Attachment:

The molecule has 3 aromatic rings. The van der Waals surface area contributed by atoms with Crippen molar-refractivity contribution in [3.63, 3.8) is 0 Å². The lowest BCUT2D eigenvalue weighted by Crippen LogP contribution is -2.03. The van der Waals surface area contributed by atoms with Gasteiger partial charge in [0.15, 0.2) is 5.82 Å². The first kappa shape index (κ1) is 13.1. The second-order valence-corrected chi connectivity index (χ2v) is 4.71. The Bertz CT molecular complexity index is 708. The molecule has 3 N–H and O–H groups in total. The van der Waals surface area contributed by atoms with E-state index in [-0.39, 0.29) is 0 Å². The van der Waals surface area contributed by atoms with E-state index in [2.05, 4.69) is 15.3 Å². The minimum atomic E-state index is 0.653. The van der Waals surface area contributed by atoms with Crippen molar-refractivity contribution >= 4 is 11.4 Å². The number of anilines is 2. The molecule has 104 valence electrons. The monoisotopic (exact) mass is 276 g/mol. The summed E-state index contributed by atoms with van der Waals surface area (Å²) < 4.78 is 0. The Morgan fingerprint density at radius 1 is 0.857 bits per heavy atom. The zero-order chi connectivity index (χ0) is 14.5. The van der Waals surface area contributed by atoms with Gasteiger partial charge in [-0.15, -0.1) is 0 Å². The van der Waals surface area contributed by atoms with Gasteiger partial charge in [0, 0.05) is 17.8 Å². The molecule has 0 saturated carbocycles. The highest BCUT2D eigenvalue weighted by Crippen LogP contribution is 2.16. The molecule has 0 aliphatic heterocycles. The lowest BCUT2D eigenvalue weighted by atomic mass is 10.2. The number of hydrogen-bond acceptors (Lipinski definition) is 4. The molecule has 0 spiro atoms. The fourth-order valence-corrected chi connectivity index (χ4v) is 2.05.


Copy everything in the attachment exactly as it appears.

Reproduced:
The molecule has 3 aromatic rings. The van der Waals surface area contributed by atoms with Crippen molar-refractivity contribution in [3.63, 3.8) is 0 Å². The lowest BCUT2D eigenvalue weighted by Crippen LogP contribution is -2.03. The van der Waals surface area contributed by atoms with Gasteiger partial charge in [0.15, 0.2) is 5.82 Å². The first kappa shape index (κ1) is 13.1. The second-order valence-corrected chi connectivity index (χ2v) is 4.71. The Bertz CT molecular complexity index is 708. The molecule has 3 N–H and O–H groups in total. The van der Waals surface area contributed by atoms with E-state index in [-0.39, 0.29) is 0 Å². The van der Waals surface area contributed by atoms with E-state index in [2.05, 4.69) is 15.3 Å². The minimum atomic E-state index is 0.653. The van der Waals surface area contributed by atoms with Crippen molar-refractivity contribution >= 4 is 11.4 Å². The number of anilines is 2. The molecule has 104 valence electrons. The monoisotopic (exact) mass is 276 g/mol. The summed E-state index contributed by atoms with van der Waals surface area (Å²) < 4.78 is 0. The Morgan fingerprint density at radius 1 is 0.857 bits per heavy atom. The zero-order chi connectivity index (χ0) is 14.5. The van der Waals surface area contributed by atoms with Gasteiger partial charge in [-0.15, -0.1) is 0 Å². The van der Waals surface area contributed by atoms with Gasteiger partial charge in [0, 0.05) is 17.8 Å². The molecule has 0 saturated carbocycles. The highest BCUT2D eigenvalue weighted by Crippen LogP contribution is 2.16. The molecule has 0 aliphatic heterocycles. The lowest BCUT2D eigenvalue weighted by atomic mass is 10.2. The number of hydrogen-bond acceptors (Lipinski definition) is 4. The molecule has 0 spiro atoms. The fourth-order valence-corrected chi connectivity index (χ4v) is 2.05.